Bledsoe 1964

Feature Metric

Turk 1991

Hong 1991

Shirovich 1987

Statistical

Akamtsu 1991

Brunelli 1992

Neural Network

Psychophysic

neuroscience

approaches

Ricanek 1999

Variable Lateral

Pose Recognition

Ricanek, Patterson & Albert 200X

Craniofacial Morphology:

Models for Face Aging

(Research in progress)

Face Recognition Techniques


Image Based


Statistical based on O(2
nd
)


PCA/Eigenfaces (dominant)


Fisherfaces (LDA)


Etc.


Template matching


Spectral analysis


Gabor filtering


Etc.


Feature Based


Geometric


Feature metrics (spatial
relationships)


Morphable models
(shape/texture)

FRT Diagram

Probe

Gallery (DB)

Face Recognition

System



Rank ordered lists

from gallery set with

confidence factor

Preprocessing

Preprocessing

Face Recognition Technologies: Field
Reports


ACLU Press Release:
Data on
Face
-
Recognition Test at Palm
Beach Airport Further
Demonstrates Systems' Fatal
Flaws
. May 14, 2002.


ACLU press release:
Drawing
a blank: Tampa police records
reveal poor performance of
face
-
recognition technology:
Tampa officials have
suspended use of the system
.
Jan. 3, 2002.


Etc.


Reports that system in real
world app was effective 53% of
the time




“System logs obtained by the
ACLU through Florida's open
-
records law show that the
system never identified even a
single individual contained in
the department’s database of
photographs.”

Face Recognition Technologies:
Problems


Resolution/Quality


Orientation


Scale


Disguise


Lighting


Image Currency


Physiologic changes
due to growth


Physiologic changes
due to aging

My Research Niche: Age Progression


Age Progression


Growth


from infancy
to full maturation (~18)


Maturation


from full
maturation to
senescence (elderly
years)


My Research Niche: Age Progression


Maturation Age Progression


Face undergoes significant changes during the
adult age progression which dramatically
impacts face recognition technologies.


Loss of epidermis elasticity causes the formation of
rhytides and ptosis.


Elasticity loss is caused primarily by photoaging but
contributory factors include smoking, alcohol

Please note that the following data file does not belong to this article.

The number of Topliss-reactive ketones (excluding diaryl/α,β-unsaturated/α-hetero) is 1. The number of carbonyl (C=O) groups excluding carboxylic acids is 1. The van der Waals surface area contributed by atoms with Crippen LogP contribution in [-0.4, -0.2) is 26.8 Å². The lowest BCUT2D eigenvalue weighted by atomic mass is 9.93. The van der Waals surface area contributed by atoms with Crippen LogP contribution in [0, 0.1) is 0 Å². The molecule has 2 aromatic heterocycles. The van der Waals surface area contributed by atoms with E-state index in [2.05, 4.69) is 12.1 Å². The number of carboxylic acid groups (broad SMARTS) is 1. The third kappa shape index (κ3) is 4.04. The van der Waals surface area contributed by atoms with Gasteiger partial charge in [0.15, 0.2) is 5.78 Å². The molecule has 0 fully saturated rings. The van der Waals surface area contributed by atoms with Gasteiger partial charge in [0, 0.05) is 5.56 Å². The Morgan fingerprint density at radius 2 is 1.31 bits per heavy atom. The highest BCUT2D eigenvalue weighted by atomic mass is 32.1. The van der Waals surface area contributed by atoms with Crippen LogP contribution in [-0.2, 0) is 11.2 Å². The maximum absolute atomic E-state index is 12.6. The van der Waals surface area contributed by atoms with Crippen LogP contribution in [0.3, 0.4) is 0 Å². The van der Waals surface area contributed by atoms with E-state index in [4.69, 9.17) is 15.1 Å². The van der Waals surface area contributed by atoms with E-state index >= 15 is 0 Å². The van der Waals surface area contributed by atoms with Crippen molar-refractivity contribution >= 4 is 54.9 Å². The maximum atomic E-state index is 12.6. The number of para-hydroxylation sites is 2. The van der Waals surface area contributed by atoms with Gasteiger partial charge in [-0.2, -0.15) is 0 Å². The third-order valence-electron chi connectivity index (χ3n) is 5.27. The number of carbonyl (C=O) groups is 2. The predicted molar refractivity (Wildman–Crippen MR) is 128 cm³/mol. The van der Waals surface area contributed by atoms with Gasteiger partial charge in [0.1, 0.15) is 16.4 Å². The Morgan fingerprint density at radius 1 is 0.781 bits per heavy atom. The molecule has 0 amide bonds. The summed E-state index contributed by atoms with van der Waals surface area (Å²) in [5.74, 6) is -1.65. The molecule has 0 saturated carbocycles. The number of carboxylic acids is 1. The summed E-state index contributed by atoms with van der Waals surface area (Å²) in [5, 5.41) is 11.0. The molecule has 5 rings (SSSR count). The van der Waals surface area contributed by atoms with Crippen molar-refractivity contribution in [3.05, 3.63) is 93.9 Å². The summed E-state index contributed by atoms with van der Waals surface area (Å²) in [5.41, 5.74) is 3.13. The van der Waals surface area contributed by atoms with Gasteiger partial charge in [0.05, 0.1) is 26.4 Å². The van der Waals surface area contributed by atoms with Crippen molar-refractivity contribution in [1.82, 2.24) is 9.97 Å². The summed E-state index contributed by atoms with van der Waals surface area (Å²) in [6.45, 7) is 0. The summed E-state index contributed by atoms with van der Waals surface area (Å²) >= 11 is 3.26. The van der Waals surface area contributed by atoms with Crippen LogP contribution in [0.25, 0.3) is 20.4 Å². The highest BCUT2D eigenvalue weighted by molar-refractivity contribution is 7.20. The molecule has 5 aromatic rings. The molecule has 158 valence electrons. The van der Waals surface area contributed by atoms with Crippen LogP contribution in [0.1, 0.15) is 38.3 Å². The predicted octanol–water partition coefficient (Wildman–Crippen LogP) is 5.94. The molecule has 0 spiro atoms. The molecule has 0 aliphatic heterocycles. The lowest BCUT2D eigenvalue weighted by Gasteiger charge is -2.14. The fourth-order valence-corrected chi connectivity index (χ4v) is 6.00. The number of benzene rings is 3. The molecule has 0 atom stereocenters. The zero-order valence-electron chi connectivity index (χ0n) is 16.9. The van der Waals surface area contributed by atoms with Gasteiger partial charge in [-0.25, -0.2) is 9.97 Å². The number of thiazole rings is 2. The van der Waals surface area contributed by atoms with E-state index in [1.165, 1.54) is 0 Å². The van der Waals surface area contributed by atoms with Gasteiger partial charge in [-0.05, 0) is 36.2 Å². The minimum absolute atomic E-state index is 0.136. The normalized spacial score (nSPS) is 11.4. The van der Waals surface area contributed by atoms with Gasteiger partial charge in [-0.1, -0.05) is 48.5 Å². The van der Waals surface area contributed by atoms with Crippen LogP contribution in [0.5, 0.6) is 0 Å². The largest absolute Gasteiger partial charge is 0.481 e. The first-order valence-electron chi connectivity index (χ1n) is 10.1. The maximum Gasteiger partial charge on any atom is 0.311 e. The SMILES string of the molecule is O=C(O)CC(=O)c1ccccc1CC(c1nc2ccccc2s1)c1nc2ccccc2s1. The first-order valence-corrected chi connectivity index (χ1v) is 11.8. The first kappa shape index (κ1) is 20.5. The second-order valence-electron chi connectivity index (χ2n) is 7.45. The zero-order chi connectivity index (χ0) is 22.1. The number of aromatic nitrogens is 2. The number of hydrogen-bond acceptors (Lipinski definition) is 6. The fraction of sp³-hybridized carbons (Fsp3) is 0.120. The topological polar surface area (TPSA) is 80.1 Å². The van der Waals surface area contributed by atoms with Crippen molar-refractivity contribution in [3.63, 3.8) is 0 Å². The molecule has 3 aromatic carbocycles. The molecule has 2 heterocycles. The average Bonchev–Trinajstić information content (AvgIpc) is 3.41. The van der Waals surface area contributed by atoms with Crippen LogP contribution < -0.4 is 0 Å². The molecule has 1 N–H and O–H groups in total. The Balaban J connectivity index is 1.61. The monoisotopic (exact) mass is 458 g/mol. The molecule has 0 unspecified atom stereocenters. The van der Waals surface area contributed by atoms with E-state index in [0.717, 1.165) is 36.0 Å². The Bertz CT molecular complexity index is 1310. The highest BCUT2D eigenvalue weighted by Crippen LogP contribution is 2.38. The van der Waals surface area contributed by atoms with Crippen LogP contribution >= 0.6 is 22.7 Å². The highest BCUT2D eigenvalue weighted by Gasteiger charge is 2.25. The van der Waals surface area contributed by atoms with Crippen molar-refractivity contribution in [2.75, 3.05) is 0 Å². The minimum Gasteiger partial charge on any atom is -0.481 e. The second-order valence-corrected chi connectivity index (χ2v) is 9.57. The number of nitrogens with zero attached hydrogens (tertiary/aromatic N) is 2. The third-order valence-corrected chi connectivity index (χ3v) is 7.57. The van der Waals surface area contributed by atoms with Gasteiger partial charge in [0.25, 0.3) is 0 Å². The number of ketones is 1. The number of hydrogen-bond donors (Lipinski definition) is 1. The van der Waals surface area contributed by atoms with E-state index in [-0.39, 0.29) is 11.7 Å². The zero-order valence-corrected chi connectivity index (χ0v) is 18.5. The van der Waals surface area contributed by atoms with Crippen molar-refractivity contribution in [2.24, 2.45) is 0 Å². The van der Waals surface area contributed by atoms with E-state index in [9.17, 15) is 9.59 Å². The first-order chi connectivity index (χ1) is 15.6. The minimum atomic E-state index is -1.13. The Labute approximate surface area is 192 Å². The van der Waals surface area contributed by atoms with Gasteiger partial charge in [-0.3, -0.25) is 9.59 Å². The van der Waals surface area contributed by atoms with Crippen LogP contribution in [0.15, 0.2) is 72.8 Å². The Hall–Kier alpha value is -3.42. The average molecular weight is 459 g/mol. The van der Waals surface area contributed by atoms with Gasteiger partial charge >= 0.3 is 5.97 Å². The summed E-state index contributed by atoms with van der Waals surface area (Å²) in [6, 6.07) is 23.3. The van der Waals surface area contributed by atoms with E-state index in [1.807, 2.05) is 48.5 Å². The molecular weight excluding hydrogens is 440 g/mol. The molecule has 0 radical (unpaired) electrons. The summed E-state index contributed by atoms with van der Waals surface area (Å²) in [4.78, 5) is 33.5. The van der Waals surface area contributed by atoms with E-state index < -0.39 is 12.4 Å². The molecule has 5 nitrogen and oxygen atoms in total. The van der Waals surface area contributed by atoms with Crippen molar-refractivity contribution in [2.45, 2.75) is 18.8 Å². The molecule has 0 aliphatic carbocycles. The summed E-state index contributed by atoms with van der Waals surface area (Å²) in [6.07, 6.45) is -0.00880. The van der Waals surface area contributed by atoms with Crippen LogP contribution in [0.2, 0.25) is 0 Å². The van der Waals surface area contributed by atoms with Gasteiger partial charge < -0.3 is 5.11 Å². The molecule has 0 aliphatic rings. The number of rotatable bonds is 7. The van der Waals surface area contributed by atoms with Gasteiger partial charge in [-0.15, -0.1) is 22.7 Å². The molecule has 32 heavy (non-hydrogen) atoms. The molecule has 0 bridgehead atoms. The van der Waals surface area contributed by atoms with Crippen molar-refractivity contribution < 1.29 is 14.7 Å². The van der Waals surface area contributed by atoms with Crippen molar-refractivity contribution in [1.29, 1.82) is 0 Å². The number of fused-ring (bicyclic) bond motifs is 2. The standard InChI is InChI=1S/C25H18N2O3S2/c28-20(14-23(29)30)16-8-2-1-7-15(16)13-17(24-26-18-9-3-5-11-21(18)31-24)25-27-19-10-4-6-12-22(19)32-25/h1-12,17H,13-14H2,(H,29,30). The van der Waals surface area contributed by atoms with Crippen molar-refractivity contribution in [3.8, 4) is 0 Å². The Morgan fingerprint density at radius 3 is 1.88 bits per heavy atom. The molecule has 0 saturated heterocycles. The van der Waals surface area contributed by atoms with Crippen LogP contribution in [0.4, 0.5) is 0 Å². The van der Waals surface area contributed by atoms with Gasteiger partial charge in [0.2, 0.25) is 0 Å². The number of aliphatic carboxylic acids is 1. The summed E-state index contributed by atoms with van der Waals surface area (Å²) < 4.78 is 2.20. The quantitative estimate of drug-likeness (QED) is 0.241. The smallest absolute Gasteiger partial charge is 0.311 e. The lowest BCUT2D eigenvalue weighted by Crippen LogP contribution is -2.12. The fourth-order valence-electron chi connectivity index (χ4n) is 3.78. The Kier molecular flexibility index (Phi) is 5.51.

consumption, drug use, and some prescribed
medications.


Skin texture changes occur also, rougher skin,
blotchiness/discoloration, hanging skin, etc.

My Research Niche: Age Progression

Face Recognition Rates (offline)


Probe
-
Gallery (temporally current)


Image based: mid 90%


Feature based: mid 90%


Probe
-
Gallery (temporally displaced)


Image based: 80% (1yr)


50% (5yr)


Feature based: unknown

Face Recognition Rank Curve: Normal

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Face Recognition Rank Curve: Age
Progression

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Team’s Research


Constructing the first craniofacial database where each subject
contains multiple images that span from late adolescences
through senescence.


Formulate understanding of the mechanisms of morphological
changes in the human face as it ages from late adolescence (i.e.,
ages 18
-
21 years) to senescence (i.e., ages 60+ years).


Which features fundamentally change with age?


Which features DO NOT change with age?


Develop models based on analysis of features for consistent
patterns versus idiosyncratic variations of craniofacial change due
to aging. Develop soft tissue texture map models that simulate
aging of skin.


Detailed evaluation of FRT against the database.


How and why does the FRT algorithm fail?


Develop FRT algorithm that is robust against aging.


Develop face detection and tracking techniques.


Questions and Answers